second, you know that since I had the boys..and the fibromyalgia was finally diagnosed, I lose words too? It’s why even writing has become so hard for me…because I can spend a good minute or two (which is a long time when you just want to write) to find the word I need…easy words, everyday words..sometimes I’ll be talking to the boys and I’ll want to say something and I have to picture it in my head…a comforter, a spoon, a toy whatever so I can “FIND” the word.

    it’s hard to do that and so I feel for Caroline, I do. I know how dumb I feel sometimes, how “JESUS I USED TO KNOW THAT WORD or that phrase without thinking about it” but the migraines and the fibro..just took some of that.

    I guess I just felt a lot reading this, like wanting to hug your daughter and let her know, ‘She’s not alone” and that however she gets there..to find the words..is a good path.

    love to you both.
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    • And she gets it from me. Totally. Not all her symptoms are hand-me-downs-from-Mom, but this one is absolutely. I can talk all around a word, describing it in intricate detail with all the factual accuracy of Merriam-Webster, and yet I still fail to find the actual word I WANT. (Also, I can’t remember the synonym for ‘word’ I was going to type back there.)

      So we have conversations like this:
      Me: Scott, honey, when you come to the table can you bring me a … um .. .you know .. .scoopy thing … I want it to eat soup…
      Him: Spoon
      Me: Yes! And also, I need a thingie to wipe my face…
      Him: Napkin
      Me: No, we’re out of those, now that you mention it. The other thing. With the Holder over on the counter.
      Him: Paper towel?
      Me: No, no, no, the thin ones, for snot.
      Him: Tissue. You need a tissue.
      Me: Yes.

  2. This is so lovely. Just all around. You have the moment captured so well without having to TELL us every dang thing. Fabulous. I about died with the chorus of beeping.
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    • It was really funny, because the need to repeat mechanical sounds is often a symptom of Asperger’s syndrome, but some of the kids “singing” along have only been diagnosed with ADHD.

  3. As a first time visitor to your blog, I was initially confused. But as I read on, and saw that last perfect last line, I understood. I love how your form and content are united. Daughter loses words. Mama can’t find words. It’s a beautiful story. Thank you for sharing. I am here from Yeah Write. Nice to meet you.
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    • Waving hello! Thanks for visiting. I’m infamous for dropping people down in the middle of things, sometimes just a little TOO late for people to get their bearings. Hope you’re loving what you read. YW is a fun meme.

  4. You do such a wonderful job of telling a story in such a way that I feel like I’m a participant in the tale, and not just watching from the outside.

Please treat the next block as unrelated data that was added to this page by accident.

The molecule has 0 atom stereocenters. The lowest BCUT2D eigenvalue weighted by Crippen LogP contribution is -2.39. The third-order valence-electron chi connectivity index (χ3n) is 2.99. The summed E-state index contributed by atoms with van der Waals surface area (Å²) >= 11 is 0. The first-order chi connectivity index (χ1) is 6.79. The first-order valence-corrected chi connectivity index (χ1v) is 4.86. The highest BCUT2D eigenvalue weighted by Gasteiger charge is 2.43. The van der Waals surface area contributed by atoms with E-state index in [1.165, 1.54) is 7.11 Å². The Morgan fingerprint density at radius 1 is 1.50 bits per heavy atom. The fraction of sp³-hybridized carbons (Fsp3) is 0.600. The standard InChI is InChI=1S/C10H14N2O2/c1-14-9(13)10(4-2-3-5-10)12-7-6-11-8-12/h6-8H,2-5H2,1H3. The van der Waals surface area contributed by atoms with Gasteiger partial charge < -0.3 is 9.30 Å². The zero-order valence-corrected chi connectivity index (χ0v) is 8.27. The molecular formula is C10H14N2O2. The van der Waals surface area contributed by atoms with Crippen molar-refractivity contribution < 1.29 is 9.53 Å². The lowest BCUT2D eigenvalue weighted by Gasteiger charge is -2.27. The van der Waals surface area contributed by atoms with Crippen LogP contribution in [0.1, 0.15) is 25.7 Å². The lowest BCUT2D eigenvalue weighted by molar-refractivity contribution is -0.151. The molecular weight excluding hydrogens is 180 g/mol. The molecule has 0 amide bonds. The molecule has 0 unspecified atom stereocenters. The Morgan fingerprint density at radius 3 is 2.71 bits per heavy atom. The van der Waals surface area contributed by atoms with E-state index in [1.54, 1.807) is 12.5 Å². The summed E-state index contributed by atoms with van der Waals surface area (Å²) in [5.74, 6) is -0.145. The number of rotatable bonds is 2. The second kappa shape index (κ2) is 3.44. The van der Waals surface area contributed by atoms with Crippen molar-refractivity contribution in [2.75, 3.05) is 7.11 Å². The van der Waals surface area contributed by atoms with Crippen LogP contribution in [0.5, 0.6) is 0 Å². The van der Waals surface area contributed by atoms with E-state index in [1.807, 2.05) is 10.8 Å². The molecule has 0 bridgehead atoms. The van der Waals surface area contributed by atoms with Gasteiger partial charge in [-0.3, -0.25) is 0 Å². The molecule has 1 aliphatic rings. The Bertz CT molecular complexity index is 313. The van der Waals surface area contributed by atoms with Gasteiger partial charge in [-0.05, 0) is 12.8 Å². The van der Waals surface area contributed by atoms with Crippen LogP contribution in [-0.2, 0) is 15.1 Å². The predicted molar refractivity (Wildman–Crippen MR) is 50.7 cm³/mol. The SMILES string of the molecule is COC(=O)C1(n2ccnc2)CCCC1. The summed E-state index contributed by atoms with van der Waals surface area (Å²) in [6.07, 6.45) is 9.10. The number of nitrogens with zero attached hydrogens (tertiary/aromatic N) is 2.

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    • I’m so glad. There are some really fun moments in parenting kids on the spectrum, and I want to capture those as much as I can ,because I know I’ll also be a repository for the stress-stories, too!

  5. You do a fantastic job of capturing the feeling that goes along with losing words (something that even happens to me from time to time) when we’re stressed, and the way it mimics your daughter’s condition was poignant.

  6. It’s so easy to lose patience in a moment like this and I love that you watched your voice to make sure that you were not allowing yours to show. Sometimes as a mom I need to be more aware of that.
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  7. First your daughter is beautiful! Second I love this. It’s told so simply but it really pulls a reader in. I cannot relate to the aphasia but I know some people who can so this hit close to home. Great post!

  8. I can relate to this, at least taking the kids on a trip part. Just last week I took one of 2 bus loads of grade 5’s on a field trip to the city. I love doing it, but it still amazes me that everybody remains accounted for.

    You did a lovely job of putting me right there with you as you struggled to get all of you little ducklings in a row. I liked that. Well done. 🙂
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  9. I love the way you are so matter of fact about things. I get the feeling you very often hit the exact right balance of challenging your children to do more and making adjustments for their abilities.

    That word thing – the aphasia? I call that my menopause brain. It never used to happen to me and then all of a sudden wham. Frustrating isn’t it?

  10. A perfect little glimpse into your life as a family. I so enjoy reading these snippets, made beautiful by your choice of words. You are a master. Thanks for the peek.